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The long and winding road map

So the road map had been published. Whether you see it as providing clear direction or a mass of confusion, it is clear, as some papers suggest today, that the map will need to be read with a large dollop of common sense. Hopefully not the common sense that led to a hospital in Wales reportedly being overwhelmed with alcohol related head injuries over the bank holiday weekend, according to the BBC.

The trouble with road maps these days is that we’ve got out of the habit of plotting our routes on paper and making a choice about directions. We expect to be told what to do and where to go by our satnavs. This has been our lockdown experience – being told clearly what we can and cannot do. Inevitably the lifting of the lockdown was probably always going to lead to the sort of questions the media is firing today at Matt Hancock.

So what of our church safeguarding agenda as we cautiously pop our heads above the parapet? Applying common sense in safeguarding can be challenging. Balanced pragmatism and proportionality can also either be someone’s unnecessary bureaucracy and political correctness or conversely another’s too risky a response.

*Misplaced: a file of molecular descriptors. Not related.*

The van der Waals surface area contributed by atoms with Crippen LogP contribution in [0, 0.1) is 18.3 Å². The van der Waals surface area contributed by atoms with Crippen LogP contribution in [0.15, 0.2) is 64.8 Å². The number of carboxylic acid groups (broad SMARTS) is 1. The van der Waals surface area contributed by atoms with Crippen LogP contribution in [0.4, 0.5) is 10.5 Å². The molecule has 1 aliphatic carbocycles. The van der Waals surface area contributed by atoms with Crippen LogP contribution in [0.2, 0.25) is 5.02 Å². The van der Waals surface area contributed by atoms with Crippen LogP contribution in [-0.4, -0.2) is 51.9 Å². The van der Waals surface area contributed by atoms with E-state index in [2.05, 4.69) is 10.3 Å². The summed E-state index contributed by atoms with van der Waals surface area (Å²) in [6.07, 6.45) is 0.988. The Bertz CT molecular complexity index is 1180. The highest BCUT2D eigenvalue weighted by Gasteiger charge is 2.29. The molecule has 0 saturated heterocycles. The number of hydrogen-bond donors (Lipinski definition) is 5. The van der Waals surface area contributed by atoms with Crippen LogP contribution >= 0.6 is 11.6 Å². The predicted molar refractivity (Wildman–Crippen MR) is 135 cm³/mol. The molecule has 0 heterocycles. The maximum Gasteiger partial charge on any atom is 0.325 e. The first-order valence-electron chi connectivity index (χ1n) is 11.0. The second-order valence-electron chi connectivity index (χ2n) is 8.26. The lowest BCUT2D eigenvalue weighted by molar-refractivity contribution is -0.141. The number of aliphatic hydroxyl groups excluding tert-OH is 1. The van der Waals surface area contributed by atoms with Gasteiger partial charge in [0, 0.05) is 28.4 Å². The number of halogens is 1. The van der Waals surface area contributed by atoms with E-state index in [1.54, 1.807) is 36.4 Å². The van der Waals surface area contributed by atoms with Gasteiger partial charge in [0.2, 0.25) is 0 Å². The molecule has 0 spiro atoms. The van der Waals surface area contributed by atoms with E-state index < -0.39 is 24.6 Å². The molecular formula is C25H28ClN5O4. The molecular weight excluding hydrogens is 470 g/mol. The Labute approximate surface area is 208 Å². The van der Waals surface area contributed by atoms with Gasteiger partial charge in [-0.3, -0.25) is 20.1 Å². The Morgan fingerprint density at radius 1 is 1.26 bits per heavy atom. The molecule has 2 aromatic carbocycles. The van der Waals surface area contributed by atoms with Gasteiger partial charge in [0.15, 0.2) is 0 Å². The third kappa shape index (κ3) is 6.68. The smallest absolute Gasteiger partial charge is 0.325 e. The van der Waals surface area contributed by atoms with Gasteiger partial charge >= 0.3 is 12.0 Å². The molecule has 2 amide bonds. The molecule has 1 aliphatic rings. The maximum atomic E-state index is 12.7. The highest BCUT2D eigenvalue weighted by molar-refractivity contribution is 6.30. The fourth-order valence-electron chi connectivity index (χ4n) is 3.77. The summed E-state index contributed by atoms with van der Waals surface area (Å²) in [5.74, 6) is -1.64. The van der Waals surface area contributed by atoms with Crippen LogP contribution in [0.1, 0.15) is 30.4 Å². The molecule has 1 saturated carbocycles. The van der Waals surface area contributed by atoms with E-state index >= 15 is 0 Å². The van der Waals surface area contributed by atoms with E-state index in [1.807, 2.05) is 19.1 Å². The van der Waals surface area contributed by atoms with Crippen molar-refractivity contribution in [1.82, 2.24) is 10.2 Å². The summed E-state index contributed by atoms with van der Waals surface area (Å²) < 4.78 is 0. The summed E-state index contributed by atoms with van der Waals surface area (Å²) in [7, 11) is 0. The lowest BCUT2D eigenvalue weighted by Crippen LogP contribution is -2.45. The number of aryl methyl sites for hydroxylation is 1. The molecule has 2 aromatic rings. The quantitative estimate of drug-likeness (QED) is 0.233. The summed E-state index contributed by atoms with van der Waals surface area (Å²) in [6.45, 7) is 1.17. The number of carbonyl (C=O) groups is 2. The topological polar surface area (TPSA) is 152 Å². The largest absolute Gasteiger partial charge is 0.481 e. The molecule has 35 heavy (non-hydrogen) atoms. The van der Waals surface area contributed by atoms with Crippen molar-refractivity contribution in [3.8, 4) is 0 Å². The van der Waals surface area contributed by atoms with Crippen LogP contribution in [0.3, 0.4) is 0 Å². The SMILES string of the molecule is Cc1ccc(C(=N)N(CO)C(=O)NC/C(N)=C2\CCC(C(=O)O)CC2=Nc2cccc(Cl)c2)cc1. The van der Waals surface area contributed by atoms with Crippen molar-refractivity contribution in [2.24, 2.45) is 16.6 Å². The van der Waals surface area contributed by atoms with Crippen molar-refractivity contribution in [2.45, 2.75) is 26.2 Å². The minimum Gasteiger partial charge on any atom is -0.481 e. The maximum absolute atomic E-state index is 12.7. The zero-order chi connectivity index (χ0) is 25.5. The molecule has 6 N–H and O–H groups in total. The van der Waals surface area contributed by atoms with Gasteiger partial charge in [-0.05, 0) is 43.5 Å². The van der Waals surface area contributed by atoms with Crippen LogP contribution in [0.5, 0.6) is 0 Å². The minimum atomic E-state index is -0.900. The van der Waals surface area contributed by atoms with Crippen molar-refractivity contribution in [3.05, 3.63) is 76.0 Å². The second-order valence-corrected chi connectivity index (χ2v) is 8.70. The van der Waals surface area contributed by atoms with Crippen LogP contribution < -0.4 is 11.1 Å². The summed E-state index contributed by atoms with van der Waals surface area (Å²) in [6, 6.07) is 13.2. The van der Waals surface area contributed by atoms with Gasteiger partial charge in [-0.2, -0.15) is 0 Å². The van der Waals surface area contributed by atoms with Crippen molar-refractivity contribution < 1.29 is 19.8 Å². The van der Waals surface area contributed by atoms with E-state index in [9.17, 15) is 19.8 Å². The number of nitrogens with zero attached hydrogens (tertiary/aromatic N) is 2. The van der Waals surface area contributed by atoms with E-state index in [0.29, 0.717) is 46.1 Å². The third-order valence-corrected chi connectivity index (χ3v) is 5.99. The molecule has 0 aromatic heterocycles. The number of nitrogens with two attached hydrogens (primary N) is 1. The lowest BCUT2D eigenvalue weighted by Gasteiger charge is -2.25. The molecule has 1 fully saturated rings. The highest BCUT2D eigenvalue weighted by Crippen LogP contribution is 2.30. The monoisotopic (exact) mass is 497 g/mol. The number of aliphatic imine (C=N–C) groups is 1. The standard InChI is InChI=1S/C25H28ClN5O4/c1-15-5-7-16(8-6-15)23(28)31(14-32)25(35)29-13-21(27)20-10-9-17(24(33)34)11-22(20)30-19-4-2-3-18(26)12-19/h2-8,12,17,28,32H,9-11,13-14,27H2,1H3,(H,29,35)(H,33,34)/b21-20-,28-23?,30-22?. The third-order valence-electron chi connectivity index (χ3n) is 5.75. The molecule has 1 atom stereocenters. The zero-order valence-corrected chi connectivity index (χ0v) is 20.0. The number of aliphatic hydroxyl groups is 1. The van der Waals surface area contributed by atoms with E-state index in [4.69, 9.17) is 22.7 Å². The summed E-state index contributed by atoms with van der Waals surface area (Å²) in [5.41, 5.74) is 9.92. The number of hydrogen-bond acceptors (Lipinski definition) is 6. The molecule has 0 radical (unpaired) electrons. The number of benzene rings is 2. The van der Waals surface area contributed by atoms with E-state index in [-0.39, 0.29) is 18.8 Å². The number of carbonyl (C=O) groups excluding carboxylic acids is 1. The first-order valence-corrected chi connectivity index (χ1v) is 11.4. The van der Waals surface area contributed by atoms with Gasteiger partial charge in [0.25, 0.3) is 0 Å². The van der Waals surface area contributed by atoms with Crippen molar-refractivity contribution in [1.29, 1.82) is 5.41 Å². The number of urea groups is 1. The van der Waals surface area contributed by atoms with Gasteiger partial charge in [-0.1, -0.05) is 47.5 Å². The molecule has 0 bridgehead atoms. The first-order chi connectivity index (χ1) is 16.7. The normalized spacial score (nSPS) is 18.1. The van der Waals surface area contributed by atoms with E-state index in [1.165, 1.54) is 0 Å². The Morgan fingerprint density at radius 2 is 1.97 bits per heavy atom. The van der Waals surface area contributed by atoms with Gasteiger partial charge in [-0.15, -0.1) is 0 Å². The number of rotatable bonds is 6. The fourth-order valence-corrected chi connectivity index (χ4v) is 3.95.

The Connexional Safeguarding Team is starting this week to reflect on what our brave new world will look like, what we need to build on from the lockdown experience, and what needs to change to carry on our business efficiently and safely. This will not be a quick process as we will need to consider a wide range of factors. Not least will be having to make sure we match our emergent thinking with what doing and being church will look like at a local level. For example, how activities are planned and delivered and how far the avalanche of online communication networks will continue, will affect the guidance we provide. What new risks will be identified that we shall need to address? At the same time, core principles such as safe recruitment and training will remain firmly in place, but the processes involved may well be arranged differently.

So this is really a clear message to local church leaders to remind you to think about how safeguarding policies will be applied as you consider how national and Connexional guidance will shape future church plans. Our safeguarding policies should really be our satnav. Let’s make sure that our local roadmaps don’t allow for too many diversions or deviations. We have come so far in the church in recent years. Let’s not run the risk of letting our focus slip.

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